Plaque is a sticky, invisible film that’s mostly composed of bacteria. It builds up on your teeth when you don’t practice good dental hygiene. The reason is that plaque constantly re-forms since it’s the byproduct of the sugars and carbohydrates that you eat, which are interacting with the bacteria in your mouth. Daily flossing and brushing are the best way to remove it.

When plaque stays on your teeth, it turns into hard calculus or tartar under your gumline, which forms a protective coating for the bacteria. Only a professional teeth cleaning can remove it. If you don’t get it removed, the bacteria and calculus can cause inflammation and an infection of the gingiva (the gum tissue that surrounds your teeth). You could develop chronic periodontitis if you continue to ignore gingivitis, which may lead to you losing your teeth. Also, you’re more likely to have tooth decay.

Do Risk Factors Contribute to the Development of Gum Disease?

Without practicing proper oral hygiene, no one is exempt from developing gingivitis. However, some factors can increase the likelihood of you developing it, such as:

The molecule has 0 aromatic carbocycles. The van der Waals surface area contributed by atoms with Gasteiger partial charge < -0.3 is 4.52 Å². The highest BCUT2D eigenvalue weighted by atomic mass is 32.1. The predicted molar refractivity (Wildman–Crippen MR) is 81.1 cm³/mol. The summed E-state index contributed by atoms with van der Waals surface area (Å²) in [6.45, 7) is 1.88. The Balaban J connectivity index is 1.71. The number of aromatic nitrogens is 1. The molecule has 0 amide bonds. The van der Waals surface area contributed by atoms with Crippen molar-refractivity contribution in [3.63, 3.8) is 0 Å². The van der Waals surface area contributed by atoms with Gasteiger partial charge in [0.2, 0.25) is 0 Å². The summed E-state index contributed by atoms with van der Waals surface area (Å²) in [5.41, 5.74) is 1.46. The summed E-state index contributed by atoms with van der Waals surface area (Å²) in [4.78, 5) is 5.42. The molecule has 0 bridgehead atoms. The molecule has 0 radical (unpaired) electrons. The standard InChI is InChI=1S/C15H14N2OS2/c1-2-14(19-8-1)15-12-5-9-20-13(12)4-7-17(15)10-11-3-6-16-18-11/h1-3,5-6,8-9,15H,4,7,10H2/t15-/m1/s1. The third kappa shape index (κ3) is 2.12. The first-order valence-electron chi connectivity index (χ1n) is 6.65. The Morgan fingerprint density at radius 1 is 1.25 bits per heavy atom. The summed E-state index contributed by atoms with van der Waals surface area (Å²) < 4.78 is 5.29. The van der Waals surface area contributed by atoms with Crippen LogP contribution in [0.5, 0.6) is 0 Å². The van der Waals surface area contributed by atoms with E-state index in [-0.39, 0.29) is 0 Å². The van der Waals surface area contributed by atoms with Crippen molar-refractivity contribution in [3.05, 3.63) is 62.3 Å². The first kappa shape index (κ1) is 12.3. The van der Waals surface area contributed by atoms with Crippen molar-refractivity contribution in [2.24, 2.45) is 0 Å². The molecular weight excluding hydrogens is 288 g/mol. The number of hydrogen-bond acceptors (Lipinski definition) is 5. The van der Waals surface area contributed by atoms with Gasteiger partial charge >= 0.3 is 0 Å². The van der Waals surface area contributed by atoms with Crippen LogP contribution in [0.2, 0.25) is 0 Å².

• Conditions that hinder the immune system, such as diabetes, cancer, HIV and AIDS
  • Faulty dental fillings
  • Female hormonal changes, pregnancy and birth control pills
  • Gum disease runs in the family
  • Medications, particularly those that make your mouth dry
  • Poorly fitted bridges, dentures and other restorations
  • Smoking or chewing tobacco
  • Vitamin deficiencies and poor nutrition

Can Other Aspects of Your Health Be Affected by Gingivitis?

Tooth, bone and tissue loss are some of the consequences of having severe gum disease. Scientists have found that it could be a causative factor of other systemic health issues as well. Bacteria was once thought to be the link, but more research indicates that it may be inflammation instead. Here are some health conditions that have a connection to periodontal disease:

Heart Disease: According to the AAP, research shows that gum disease may increase the risk of heart disease. However, a cause-and-effect relationship hasn’t been proven.